Examples of Aerobic Respiration

The examples of aerobic respiration are:

  1. Multicellular organisms like plants and animals produce energy by aerobic respiration.
  2. The internal organs of the human body like the brain, heart, liver and red muscle fibres perform aerobic respiration.

Do All Human Cells Carry Out Aerobic Respiration?

No, all human cells do not carry out aerobic respiration. In RBCs, mitochondria are absent and hence they cannot carry out aerobic respiration. Similarly, white muscle fibres and muscles during strenuous activity do not receive adequate oxygen and thus undergo anaerobic respiration.

Aerobic Respiration in Plants

Plants do not have specialized organs for respiration like animals and humans. The respiration process in plants occurs using glucose produced during photosynthesis and oxygen to create energy for the plant’s growth. Respiration is quite the opposite of photosynthesis. They use carbon dioxide to produce glucose and oxygen and can be used as the source of energy later.

Respiration in plants occurs in the leaves, stems, and roots of the plant, whereas photosynthesis occurs only in the leaves and stems.
In respiration, plants exchange gases through stomata and lenticels. There are two types of respiration in plants:

  1. Cellular respiration: The respiration occurring in the normal cells of the body to generate energy.
  2. Photorespiration: The respiration carried out mainly in \({{\rm{C}}_3}\) plant cells when the concentration of oxygen is high, carbon dioxide is low and intensity of sunlight is very high. Photorespiration decreases the photosynthetic activity of such plants.

Significance of Aerobic Respiration

Aerobic respiration plays a significant role in releasing a lot of energy which helps in the survival of life. These are the following importance of aerobic respiration:

  1. It releases a large amount of energy in comparison to anaerobic respiration.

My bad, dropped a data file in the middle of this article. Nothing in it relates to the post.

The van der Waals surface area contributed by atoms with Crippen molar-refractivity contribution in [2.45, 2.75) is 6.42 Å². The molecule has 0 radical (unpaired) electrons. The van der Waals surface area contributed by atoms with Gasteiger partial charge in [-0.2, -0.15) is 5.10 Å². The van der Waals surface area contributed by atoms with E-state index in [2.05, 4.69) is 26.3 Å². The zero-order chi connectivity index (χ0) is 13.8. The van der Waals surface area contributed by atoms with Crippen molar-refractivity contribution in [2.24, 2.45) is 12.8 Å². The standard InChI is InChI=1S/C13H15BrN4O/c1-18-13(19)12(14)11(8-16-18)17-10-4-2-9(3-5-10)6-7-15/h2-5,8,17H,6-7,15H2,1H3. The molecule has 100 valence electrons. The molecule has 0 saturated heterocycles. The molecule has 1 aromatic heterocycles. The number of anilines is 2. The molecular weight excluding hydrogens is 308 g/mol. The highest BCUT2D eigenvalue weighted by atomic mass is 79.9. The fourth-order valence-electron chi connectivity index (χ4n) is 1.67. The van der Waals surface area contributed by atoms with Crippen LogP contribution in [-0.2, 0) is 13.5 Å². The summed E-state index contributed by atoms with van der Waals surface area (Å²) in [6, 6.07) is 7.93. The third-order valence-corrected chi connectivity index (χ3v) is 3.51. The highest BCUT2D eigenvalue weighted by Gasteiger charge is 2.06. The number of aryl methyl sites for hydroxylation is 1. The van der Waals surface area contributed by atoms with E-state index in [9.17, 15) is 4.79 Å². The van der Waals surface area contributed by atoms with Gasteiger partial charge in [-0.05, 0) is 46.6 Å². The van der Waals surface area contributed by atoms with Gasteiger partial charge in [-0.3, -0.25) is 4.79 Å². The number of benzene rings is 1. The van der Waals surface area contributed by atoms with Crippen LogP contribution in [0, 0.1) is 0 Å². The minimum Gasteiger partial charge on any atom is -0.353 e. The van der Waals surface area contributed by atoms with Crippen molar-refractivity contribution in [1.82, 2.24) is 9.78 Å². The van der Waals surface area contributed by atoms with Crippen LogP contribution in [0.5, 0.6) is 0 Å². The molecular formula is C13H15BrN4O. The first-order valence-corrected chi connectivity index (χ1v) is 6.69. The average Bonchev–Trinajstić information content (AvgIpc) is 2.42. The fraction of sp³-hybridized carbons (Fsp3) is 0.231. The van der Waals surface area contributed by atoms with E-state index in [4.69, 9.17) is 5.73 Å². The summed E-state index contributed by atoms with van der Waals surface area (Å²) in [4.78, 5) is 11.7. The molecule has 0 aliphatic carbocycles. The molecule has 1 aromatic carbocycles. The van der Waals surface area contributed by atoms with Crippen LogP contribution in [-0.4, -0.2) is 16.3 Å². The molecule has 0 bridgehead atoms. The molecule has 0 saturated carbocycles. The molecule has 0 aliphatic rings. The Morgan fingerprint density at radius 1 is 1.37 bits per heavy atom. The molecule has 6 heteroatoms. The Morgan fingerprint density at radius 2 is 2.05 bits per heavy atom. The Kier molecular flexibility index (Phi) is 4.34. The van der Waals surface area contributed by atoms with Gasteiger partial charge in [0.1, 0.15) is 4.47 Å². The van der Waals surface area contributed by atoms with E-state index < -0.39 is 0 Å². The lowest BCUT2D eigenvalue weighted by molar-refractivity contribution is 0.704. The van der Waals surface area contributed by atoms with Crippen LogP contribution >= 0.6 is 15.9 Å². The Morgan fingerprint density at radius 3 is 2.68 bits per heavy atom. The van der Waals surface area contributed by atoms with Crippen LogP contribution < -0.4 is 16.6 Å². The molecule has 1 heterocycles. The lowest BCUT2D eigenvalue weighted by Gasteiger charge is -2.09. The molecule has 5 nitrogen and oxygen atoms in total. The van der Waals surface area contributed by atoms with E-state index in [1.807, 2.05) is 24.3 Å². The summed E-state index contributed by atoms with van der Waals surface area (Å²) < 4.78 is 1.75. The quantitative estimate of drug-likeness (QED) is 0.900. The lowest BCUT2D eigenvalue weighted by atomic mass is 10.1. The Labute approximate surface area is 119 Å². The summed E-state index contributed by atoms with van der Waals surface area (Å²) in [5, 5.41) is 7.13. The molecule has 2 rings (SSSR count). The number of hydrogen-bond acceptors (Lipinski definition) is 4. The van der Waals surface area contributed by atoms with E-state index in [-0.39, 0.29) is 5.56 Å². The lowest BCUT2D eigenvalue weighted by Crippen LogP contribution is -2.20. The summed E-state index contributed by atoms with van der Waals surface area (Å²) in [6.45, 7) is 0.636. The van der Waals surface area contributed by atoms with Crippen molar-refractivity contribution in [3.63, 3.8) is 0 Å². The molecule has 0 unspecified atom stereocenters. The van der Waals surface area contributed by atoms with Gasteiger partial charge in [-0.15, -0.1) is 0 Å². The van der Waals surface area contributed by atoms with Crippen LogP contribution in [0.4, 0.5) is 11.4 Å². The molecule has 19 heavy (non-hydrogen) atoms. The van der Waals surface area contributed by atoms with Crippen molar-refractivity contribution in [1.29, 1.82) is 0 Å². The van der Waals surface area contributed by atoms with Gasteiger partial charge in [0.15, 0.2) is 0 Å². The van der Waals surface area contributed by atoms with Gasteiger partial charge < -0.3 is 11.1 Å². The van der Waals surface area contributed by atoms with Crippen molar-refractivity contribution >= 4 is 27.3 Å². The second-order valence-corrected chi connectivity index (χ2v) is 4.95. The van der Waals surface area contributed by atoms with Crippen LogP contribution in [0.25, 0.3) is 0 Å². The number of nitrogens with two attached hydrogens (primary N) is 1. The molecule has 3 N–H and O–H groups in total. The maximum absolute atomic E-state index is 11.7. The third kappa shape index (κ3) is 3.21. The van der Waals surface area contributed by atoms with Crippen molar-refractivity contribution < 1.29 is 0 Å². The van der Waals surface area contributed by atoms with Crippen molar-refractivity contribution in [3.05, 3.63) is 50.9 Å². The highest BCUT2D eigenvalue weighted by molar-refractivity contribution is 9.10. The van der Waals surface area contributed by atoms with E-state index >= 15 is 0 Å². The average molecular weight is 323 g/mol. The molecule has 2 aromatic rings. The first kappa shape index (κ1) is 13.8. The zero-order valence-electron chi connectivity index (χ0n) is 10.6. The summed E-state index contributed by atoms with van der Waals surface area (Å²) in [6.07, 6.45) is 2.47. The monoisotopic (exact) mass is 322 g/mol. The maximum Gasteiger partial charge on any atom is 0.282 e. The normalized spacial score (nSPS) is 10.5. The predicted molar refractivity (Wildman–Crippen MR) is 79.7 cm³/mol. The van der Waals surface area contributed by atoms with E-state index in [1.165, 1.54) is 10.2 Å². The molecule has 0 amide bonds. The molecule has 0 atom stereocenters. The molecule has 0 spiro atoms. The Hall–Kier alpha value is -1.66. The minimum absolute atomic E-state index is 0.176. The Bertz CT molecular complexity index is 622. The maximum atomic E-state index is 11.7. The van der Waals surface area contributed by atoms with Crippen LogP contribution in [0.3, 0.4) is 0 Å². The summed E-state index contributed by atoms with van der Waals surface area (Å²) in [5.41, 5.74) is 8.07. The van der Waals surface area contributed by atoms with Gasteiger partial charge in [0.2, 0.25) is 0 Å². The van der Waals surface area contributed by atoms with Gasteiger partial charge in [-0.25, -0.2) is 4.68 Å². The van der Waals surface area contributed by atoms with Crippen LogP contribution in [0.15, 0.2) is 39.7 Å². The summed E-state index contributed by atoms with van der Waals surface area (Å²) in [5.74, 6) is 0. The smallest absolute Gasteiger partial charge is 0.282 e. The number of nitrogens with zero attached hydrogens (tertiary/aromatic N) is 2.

2. It carries out a complete breakdown of glucose into carbon dioxide.

Difference between Aerobic and Anaerobic Respiration

There are substantial differences between both types of respiration:

  1. The breakdown of glucose in the presence of oxygen to produce a large amount of energy is called aerobic respiration ; Whereas the
    breakdown of glucose in the absence of oxygen to produce energy is called anaerobic respiration .
  2. The chemical equation for aerobic respiration is glucose + oxygen gives carbon dioxide + water + energy whereas the equation for anaerobic respiration is glucose, giving lactic acid + energy
  3. Mitochondria in aerobic respiration cytoplasm occurs while anaerobic respiration only occurs in the cytoplasm.
  4. High amounts of energy are produced and 38 ATP is released at a time in aerobic respiration; Less amount of energy is produced and 2 ATPs are released at a time in anaerobic respiration.
  5. The end products in aerobic respiration are carbon dioxide and water, while lactic acid (animal cells), carbon dioxide
    and ethanol (plant cells) are the end products in anaerobic respiration.
  6. Aerobic respiration requires oxygen and glucose to produce energy whereas anaerobic respiration does not require oxygen but uses
    glucose to produce energy.
  7. The steps involved in aerobic respiration are – 1. Glycolysis – also known as Embden-Meyerhof-Parnass (EMP) pathway; 2. Respiratory chain (electron transport and oxidative phosphorylation); 3. Tricarboxylic acid cycle (TCA), also known as citric acid cycle or Krebs cycle, whereas anaerobic respiration involves only two steps, which is 1. Glycolysis and 2.Fermentation.
  8. Aerobic respiration refers to the complete process of combustion , whereas it is incomplete in anaerobic respiration.